I agree that “establishing a track record of sales with which to approach a traditional publisher” would be useful but a publisher / agent is very very unlikely to take on an already self-published book unless the sales are through the roof: see these blog post for an interesting insight – http://bookendslitagency.blogspot.com/search/label/self-publishing. However, if you failed to get a traditional publisher with a book then self-published it successfully and are now trying to pitch Book 2 to an agent / publisher then yes, why not? Though a lot of agents / publishers expect sales in the thousand for them to even care.

    Thanks for responding to my post, Sue! :-)

  12. I guess it’s down to what’s best for the author… I’m hoping to find an agent and then traditional publisher for my first novel and if that doesn’t work out, self-publishing may be an appealing option over binning off 100,000 words and a fair chunk of my time. That said, my experience of reading self-published books shouts out to me the importance of proof-reading and editing The last self-pubbed book I read, Single White Failure, boasted a great concept and some average but passable writing. What let it down was the host of spelling and grammatical errors and contradictions in the story. If self-publishing fiction means bypassing proof readers and editors then people need to really consider how good their work is. Maybe I was being over critical because I knew the book was self-published? Even so, I was pretty disappointed.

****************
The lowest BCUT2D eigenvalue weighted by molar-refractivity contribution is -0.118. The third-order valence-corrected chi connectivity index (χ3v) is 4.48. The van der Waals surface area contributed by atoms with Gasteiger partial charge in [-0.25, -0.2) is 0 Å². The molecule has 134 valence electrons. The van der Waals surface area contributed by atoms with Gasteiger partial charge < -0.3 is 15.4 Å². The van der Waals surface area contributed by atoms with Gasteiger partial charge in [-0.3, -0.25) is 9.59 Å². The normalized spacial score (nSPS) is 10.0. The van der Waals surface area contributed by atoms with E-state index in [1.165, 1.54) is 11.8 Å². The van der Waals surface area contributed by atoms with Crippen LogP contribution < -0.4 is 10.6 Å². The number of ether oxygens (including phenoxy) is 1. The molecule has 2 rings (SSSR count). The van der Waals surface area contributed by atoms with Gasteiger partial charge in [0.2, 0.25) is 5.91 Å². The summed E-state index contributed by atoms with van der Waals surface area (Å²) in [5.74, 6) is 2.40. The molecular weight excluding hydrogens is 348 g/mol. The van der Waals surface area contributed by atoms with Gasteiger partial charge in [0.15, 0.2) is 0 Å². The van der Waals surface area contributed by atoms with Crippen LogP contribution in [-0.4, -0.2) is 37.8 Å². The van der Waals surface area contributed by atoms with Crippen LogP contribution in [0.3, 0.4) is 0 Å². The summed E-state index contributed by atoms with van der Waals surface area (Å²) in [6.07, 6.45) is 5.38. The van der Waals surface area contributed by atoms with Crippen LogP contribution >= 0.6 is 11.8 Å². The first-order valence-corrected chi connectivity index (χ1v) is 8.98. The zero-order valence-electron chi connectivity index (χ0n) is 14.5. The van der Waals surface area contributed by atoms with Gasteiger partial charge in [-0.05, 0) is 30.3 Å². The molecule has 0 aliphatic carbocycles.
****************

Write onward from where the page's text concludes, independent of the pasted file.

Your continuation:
13. Hi Tracy–Thanks for stopping by! And congrats on your publishing deal! Note that I said one’s chances of getting a deal are “very small”–not impossible. =) As far as a trad publisher being reluctant to take on a previously self-published book…well, our The Complete Guide to Self Publishing started as a self-published book before it was picked up by Writer’s Digest. Sales were good, but would probably not fall into the “through the roof” category.

    I completely agree that fiction writers should not necessarily go immediately to self-publishing. There are some, though, who feel so strongly about maintaining total control over their work, it is absolutely their best route. All options for getting into print have pros and cons…I just want to make sure authors understand just what each entails.

    Thanks again for stopping by and commenting, Tracy!!

  14. It’s such a shame when self-published authors don’t spend enough time, money, and effort on editing. It can really bring down what otherwise might have been a terrific book. I firmly believe that self-publishing–fiction or nonfiction–does not give authors an excuse to bypass editors and proofreaders. It’s something I really emphasize with our authors. I actually started my career in publishing 25 years ago as an editor, so this is an area of publising that is quite near and dear to me.

    Thanks so much for coming by and leaving your comments, Robyn!

  15. Thanks!